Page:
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ARS Home » Southeast Area » Athens, Georgia » U.S. National Poultry Research Center » Toxicology & Mycotoxin Research » Research » Publications at this Location » Publication #337730

Research Project: Eliminating Fusarium Mycotoxin Contamination of Corn by Targeting Fungal Mechanisms and Adaptations Conferring Fitness in Corn and Toxicology and Toxinology Studies of Mycotoxins

Location: Toxicology & Mycotoxin Research

Title: StuA is a key regulator of fumonisin production and virulence in Fusarium verticillioides

item RATH, MANISHA - University Of Georgia
item Crenshaw, Nicole
item Gold, Scott

Submitted to: Meeting Abstract
Publication Type: Abstract Only
Publication Acceptance Date: 12/8/2016
Publication Date: 3/14/2017
Citation: Rath, M., Crenshaw, N.J., Gold, S.E. 2017. StuA is a key regulator of fumonisin production and virulence in Fusarium verticillioides. Meeting Abstract. Meeting Book only.

Interpretive Summary: A gene (stuA) encoding a major transcription factor involved in normal development in the mycotoxigenic fungus, Fusarium verticillioides, was deleted. Mutants show reduced mycotoxin production, show a slightly reduced growth rate and have reduced virulence to maize. Three independent stuA deletion mutants were analyzed by RNA sequencing to identify stuA regulated genes. Of the 437 differentially expressed genes common to all three mutants about ¾ were upregulated and ¼ downregulated. The pathways for fumonisin production was down-regulated in all three mutants, consistent with the reduced production of the toxin. Therefore we have determined that the F. verticillioides stuA gene is a major determinant in the regulation of mycotoxin production and virulence against maize.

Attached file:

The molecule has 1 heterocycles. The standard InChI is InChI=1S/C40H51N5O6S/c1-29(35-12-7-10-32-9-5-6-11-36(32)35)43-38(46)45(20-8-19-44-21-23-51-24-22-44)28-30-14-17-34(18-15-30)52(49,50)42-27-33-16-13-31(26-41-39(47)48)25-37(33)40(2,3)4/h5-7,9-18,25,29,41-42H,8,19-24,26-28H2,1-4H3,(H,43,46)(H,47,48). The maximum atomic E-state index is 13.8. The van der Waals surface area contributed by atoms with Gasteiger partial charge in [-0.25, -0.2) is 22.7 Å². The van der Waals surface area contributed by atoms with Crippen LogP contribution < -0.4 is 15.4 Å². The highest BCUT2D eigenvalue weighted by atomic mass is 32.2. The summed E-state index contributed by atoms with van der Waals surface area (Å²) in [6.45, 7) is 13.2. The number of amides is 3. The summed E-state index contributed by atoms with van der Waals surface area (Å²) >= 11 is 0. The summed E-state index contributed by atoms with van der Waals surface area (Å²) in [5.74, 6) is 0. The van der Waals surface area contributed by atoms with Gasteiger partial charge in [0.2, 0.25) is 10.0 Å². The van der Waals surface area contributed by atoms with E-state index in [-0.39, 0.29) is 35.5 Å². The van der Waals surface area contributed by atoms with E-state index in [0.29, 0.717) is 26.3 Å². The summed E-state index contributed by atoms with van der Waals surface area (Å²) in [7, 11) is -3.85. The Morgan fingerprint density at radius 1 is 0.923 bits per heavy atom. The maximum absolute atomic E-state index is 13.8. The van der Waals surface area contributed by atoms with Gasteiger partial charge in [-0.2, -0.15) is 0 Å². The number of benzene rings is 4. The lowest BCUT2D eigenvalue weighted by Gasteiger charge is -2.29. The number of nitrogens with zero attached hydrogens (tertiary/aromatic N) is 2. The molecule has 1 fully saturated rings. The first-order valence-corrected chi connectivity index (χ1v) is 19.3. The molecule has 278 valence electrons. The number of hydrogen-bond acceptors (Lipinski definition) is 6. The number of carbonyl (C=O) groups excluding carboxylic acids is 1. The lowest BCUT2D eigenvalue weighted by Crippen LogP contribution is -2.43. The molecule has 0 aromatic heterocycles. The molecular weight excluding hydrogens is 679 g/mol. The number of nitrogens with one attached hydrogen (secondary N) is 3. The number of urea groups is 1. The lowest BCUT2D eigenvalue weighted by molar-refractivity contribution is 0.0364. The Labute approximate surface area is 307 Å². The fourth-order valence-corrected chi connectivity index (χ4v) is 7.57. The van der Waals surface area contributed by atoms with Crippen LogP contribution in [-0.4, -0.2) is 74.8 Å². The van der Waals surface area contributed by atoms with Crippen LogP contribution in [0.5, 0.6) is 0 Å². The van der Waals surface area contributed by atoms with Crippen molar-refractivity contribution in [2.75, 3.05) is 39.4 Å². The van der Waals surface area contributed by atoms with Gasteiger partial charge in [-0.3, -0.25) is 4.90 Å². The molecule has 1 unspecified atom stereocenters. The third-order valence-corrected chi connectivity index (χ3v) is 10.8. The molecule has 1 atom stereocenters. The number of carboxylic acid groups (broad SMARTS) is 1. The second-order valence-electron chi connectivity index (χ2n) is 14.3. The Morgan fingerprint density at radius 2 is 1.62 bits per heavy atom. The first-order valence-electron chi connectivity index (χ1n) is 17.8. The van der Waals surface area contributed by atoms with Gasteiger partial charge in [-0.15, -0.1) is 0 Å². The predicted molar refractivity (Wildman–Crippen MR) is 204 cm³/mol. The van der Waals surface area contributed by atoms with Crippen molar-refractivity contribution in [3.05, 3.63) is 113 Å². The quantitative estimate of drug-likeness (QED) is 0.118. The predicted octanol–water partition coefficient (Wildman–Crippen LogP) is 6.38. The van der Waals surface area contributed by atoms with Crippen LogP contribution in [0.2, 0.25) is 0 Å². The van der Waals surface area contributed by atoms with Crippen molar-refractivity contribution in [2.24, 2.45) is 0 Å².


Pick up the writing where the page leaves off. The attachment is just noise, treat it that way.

Technical Abstract: Fusarium verticillioides is one of the most important pathogens of maize, producing fumonisin mycotoxins during infection. Ingestion of fumonisin-contaminated corn causes fatal toxicity in livestock and is associated with neural tube birth defects and growth stunting in children. It is also a potential human carcinogen. It is critical to understand the underlying molecular mechanisms associated with fumonisin production in order to generate novel control approaches. StuA, an APSES class transcription factor, is a global regulator with StuA homologs regulating crucial developmental processes in various fungal species such as sporulation, virulence and toxin synthesis among others. Our objective was to investigate StuA’s role in virulence and fumonisin production in F. verticillioides via functional and transcriptomic analysis of 'stuA mutants. The mutants generated via Agrobacterium-mediated transformation of F. verticillioides with an OSCAR deletion construct, have stunted aerial hyphae and reduced macro- and micro-conidiation. Three of the 'stuA mutants were selected for transcriptome analysis and cultured in GYAM medium to induce toxin production. A total of 437 genes were differentially regulated across the 3 mutants compared to wild type with = 3-fold change. Out of these, 328 were downregulated and 109 upregulated. Five genes in the FUM (fumonisin) cluster and 8 genes in the FUS (Fusarin C) cluster were dramatically downregulated (= 4 fold for FUM and = 8 fold for FUS). Analysis of fumonisin levels in GYAM shows reduced fumonisin production by 'stuA mutants (= 100-fold). Additionally, maize seedlings inoculated with 'stuA mutants showed greater shoot height and weight as compared to seedlings inoculated with wild type, indicating reduced virulence of the mutants and thus an important role in virulence for the stuA gene.